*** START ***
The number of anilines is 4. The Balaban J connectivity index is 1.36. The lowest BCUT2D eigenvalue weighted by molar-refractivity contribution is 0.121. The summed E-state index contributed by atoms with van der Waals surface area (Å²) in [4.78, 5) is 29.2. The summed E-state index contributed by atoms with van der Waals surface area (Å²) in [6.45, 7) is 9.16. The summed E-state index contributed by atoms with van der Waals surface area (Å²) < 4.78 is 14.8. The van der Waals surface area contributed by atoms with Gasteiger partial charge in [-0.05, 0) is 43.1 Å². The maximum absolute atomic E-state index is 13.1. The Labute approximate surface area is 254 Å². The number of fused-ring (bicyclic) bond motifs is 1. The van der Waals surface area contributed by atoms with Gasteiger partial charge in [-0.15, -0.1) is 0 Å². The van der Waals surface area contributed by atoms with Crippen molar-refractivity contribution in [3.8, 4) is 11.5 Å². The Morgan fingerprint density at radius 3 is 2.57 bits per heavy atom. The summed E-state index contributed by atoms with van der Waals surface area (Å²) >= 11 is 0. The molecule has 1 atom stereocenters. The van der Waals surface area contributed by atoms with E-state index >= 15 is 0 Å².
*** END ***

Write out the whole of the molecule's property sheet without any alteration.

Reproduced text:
The number of anilines is 4. The Balaban J connectivity index is 1.36. The lowest BCUT2D eigenvalue weighted by molar-refractivity contribution is 0.121. The summed E-state index contributed by atoms with van der Waals surface area (Å²) in [4.78, 5) is 29.2. The summed E-state index contributed by atoms with van der Waals surface area (Å²) in [6.45, 7) is 9.16. The summed E-state index contributed by atoms with van der Waals surface area (Å²) < 4.78 is 14.8. The van der Waals surface area contributed by atoms with Gasteiger partial charge in [-0.05, 0) is 43.1 Å². The maximum absolute atomic E-state index is 13.1. The Labute approximate surface area is 254 Å². The number of fused-ring (bicyclic) bond motifs is 1. The van der Waals surface area contributed by atoms with Gasteiger partial charge in [-0.15, -0.1) is 0 Å². The van der Waals surface area contributed by atoms with Crippen molar-refractivity contribution in [3.8, 4) is 11.5 Å². The Morgan fingerprint density at radius 3 is 2.57 bits per heavy atom. The summed E-state index contributed by atoms with van der Waals surface area (Å²) >= 11 is 0. The molecule has 1 atom stereocenters. The van der Waals surface area contributed by atoms with E-state index >= 15 is 0 Å².